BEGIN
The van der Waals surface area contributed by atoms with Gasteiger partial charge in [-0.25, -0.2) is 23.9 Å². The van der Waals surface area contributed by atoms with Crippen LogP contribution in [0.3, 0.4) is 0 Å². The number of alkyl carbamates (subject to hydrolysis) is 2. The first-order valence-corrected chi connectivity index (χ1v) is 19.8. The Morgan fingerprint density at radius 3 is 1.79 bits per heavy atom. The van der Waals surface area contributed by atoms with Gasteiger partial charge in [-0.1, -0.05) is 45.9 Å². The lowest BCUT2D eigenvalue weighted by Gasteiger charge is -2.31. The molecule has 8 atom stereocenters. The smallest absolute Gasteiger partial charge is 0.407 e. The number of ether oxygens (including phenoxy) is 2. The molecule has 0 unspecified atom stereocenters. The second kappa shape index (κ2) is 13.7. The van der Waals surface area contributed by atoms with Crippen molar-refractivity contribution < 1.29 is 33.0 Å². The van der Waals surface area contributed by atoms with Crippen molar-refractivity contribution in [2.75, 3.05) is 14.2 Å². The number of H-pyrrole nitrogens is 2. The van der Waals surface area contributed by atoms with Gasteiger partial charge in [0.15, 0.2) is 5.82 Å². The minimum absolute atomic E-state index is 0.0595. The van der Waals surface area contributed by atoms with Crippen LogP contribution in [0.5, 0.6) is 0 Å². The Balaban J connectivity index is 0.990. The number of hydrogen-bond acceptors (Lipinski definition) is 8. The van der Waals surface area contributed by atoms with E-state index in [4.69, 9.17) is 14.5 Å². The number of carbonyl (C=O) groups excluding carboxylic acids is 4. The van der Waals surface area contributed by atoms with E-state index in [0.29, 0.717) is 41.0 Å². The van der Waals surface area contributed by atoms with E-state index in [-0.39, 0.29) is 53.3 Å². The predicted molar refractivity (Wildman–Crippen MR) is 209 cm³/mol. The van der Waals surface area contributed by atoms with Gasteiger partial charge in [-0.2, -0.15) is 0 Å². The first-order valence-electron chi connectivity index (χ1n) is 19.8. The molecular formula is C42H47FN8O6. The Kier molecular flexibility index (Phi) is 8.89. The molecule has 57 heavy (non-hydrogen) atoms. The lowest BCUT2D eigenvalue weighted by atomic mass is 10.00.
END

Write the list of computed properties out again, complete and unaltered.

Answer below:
The van der Waals surface area contributed by atoms with Gasteiger partial charge in [-0.25, -0.2) is 23.9 Å². The van der Waals surface area contributed by atoms with Crippen LogP contribution in [0.3, 0.4) is 0 Å². The number of alkyl carbamates (subject to hydrolysis) is 2. The first-order valence-corrected chi connectivity index (χ1v) is 19.8. The Morgan fingerprint density at radius 3 is 1.79 bits per heavy atom. The van der Waals surface area contributed by atoms with Gasteiger partial charge in [-0.1, -0.05) is 45.9 Å². The lowest BCUT2D eigenvalue weighted by Gasteiger charge is -2.31. The molecule has 8 atom stereocenters. The smallest absolute Gasteiger partial charge is 0.407 e. The number of ether oxygens (including phenoxy) is 2. The molecule has 0 unspecified atom stereocenters. The second kappa shape index (κ2) is 13.7. The van der Waals surface area contributed by atoms with Crippen molar-refractivity contribution < 1.29 is 33.0 Å². The van der Waals surface area contributed by atoms with Crippen molar-refractivity contribution in [2.75, 3.05) is 14.2 Å². The number of H-pyrrole nitrogens is 2. The van der Waals surface area contributed by atoms with Gasteiger partial charge in [0.15, 0.2) is 5.82 Å². The minimum absolute atomic E-state index is 0.0595. The van der Waals surface area contributed by atoms with Crippen LogP contribution in [0.5, 0.6) is 0 Å². The Balaban J connectivity index is 0.990. The number of hydrogen-bond acceptors (Lipinski definition) is 8. The van der Waals surface area contributed by atoms with E-state index in [4.69, 9.17) is 14.5 Å². The number of carbonyl (C=O) groups excluding carboxylic acids is 4. The van der Waals surface area contributed by atoms with E-state index in [0.29, 0.717) is 41.0 Å². The van der Waals surface area contributed by atoms with E-state index in [-0.39, 0.29) is 53.3 Å². The predicted molar refractivity (Wildman–Crippen MR) is 209 cm³/mol. The van der Waals surface area contributed by atoms with Gasteiger partial charge in [-0.2, -0.15) is 0 Å². The first-order valence-electron chi connectivity index (χ1n) is 19.8. The molecular formula is C42H47FN8O6. The Kier molecular flexibility index (Phi) is 8.89. The molecule has 57 heavy (non-hydrogen) atoms. The lowest BCUT2D eigenvalue weighted by atomic mass is 10.00.